Most of the wide-spread languages support Unicode and/or UTF-8 at least in some form; post-2K languages support Unicode quite commonly, but there are always few things to look after.
The magic quotes, and the safe mode… ‘nough said.
Fortunately, both of these are deprecated in new versions of PHP.
Unfortunately, most hostings are not that keen on updating PHP to the newest version (mainly they’re still stuck at the likes of version 5.1.x).
What to do?
Often “in the wild”, even in English texts, you meet both accented versions and non-accented versions of certain words, such as brand names.
You’re then facing two options – you can either work with both versions, or get rid of accents. The latter option bears advantage of cutting down the dimensionality of the problem, as you don’t need to presume that you support all existing versions of the spelling, but how to get there?
Few days ago I needed this code, but surprisingly, most of the stuff you can find on the Net is “I don’t know how”, and very scarcely you can see a code that seems to work.
Yet, it’s trivial.
After the previous WTF post about PHP, I was kinda hoping there won’t be any more unpleasant surprises regarding PHP… Nah, I was wrong.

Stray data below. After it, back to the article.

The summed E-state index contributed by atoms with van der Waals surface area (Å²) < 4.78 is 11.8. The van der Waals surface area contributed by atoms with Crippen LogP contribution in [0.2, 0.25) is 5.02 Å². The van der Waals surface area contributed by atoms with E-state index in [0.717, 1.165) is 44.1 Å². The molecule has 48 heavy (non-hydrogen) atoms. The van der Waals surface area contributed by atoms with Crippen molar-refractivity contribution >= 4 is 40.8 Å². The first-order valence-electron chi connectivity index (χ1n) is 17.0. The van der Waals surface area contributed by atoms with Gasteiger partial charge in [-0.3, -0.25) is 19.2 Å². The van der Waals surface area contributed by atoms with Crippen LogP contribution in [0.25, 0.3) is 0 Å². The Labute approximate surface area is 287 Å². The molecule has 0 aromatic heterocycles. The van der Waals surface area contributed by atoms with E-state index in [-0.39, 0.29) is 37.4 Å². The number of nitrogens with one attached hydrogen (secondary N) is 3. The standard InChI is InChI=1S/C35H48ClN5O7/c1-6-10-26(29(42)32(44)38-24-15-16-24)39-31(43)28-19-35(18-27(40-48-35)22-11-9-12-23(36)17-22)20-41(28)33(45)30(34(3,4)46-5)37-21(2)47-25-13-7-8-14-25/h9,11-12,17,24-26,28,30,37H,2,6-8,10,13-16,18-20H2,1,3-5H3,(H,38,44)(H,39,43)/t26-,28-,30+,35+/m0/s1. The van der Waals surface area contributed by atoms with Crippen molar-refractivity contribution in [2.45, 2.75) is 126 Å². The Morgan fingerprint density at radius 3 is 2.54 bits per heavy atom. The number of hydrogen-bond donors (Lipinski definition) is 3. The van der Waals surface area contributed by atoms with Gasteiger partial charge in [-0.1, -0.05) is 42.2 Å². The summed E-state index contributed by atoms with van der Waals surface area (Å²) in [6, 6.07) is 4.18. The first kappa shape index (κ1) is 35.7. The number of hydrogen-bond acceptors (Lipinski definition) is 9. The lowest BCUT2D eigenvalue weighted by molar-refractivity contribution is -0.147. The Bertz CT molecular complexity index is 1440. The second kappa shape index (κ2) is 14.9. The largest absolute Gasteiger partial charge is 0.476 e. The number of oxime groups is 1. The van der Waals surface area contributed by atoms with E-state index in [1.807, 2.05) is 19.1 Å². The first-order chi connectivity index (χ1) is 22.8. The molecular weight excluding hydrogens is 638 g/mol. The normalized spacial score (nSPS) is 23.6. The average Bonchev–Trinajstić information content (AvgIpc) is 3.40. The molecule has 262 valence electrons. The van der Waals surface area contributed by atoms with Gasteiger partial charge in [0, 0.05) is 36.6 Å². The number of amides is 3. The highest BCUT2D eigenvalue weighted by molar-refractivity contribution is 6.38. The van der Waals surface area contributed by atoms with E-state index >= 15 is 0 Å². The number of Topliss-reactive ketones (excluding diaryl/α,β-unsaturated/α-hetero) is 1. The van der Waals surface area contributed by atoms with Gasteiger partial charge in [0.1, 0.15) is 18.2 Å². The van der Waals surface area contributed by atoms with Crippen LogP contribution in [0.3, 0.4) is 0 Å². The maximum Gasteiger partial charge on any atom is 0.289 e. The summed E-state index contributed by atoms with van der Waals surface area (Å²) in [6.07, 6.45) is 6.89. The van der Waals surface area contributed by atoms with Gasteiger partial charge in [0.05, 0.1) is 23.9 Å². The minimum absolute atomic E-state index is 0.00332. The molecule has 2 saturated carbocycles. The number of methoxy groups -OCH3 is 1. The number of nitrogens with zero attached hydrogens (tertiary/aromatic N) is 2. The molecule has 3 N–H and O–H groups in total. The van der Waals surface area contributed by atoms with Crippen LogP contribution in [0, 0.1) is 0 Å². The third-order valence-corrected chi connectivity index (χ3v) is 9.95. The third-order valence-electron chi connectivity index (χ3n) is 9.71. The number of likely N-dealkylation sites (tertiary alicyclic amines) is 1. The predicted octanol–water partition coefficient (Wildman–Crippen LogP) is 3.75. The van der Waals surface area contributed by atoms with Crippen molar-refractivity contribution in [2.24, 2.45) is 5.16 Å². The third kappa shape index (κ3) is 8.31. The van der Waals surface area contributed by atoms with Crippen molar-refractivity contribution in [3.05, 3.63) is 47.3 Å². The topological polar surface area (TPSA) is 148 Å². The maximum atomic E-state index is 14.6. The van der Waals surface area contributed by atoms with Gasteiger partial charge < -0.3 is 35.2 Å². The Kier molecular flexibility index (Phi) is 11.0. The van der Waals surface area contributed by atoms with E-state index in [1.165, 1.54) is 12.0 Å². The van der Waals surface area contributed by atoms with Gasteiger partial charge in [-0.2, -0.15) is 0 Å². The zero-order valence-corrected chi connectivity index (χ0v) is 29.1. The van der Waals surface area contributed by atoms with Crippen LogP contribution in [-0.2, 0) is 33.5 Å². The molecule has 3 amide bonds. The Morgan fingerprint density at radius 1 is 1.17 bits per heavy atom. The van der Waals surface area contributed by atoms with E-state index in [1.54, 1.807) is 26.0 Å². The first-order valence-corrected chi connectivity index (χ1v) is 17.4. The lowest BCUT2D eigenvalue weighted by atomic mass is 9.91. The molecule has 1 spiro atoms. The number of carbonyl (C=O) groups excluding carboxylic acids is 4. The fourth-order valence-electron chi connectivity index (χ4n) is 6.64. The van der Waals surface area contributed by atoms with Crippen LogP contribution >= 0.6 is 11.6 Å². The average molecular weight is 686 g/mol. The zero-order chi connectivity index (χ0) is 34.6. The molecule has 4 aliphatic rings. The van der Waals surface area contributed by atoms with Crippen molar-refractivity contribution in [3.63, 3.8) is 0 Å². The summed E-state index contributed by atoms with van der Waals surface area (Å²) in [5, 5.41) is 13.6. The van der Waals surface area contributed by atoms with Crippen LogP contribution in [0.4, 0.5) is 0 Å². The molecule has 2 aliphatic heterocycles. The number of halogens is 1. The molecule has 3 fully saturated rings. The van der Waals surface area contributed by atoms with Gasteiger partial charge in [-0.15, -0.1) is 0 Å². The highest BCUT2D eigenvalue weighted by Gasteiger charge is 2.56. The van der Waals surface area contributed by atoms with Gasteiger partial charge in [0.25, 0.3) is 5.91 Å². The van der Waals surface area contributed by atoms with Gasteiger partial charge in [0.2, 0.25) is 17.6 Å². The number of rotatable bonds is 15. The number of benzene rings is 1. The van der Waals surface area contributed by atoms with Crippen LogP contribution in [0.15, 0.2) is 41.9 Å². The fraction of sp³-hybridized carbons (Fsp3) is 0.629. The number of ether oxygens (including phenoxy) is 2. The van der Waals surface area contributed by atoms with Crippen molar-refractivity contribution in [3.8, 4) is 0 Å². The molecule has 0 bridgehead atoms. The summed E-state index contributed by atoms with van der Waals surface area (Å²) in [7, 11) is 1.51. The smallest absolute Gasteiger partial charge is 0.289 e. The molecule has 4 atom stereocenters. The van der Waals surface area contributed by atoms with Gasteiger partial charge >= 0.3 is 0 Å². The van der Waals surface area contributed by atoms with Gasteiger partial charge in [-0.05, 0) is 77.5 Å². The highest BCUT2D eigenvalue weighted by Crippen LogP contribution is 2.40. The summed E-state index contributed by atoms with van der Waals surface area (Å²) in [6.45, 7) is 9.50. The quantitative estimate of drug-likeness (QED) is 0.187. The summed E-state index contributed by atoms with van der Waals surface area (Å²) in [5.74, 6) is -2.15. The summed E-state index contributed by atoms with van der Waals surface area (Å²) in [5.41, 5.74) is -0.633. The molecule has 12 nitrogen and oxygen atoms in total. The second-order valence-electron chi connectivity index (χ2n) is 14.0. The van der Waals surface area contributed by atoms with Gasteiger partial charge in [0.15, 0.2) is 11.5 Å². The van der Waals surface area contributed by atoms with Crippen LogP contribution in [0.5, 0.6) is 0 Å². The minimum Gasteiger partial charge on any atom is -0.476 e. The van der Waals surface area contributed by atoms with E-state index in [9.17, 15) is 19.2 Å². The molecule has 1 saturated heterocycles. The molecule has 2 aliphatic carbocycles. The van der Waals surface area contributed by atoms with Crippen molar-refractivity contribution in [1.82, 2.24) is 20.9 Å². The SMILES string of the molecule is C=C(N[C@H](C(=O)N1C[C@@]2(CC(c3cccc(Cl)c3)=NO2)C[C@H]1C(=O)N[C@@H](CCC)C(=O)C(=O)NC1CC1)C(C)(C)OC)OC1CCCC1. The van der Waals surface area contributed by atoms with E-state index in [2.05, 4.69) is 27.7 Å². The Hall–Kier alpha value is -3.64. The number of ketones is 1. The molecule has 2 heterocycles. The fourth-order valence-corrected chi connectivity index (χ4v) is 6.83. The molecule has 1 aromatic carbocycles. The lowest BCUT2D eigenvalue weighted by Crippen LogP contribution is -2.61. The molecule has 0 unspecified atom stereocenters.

OK, we all know, all is wrong with PHP. It’s a language where main programming style is hack/patch, and that’s also the way it’s organized. Where else do you have functions that in one variant have certain order of parameters and in other reversed?… OK, in quite a few, but that’s not the point.
For those of us that do need (or better yet, do want) a good password, unique to each application – system account, encrypted partition, ssh pubkeys, server administration, etc. etc. – we need a good generator; don’t forget that simple random typing also decreases entropy!
Here are 2 simple password generators I use (easy to carry around on your flash); both of them use what is readily available on most *nix systems.
Feel free to post your favourite one in comment, so that we all can learn and prosper!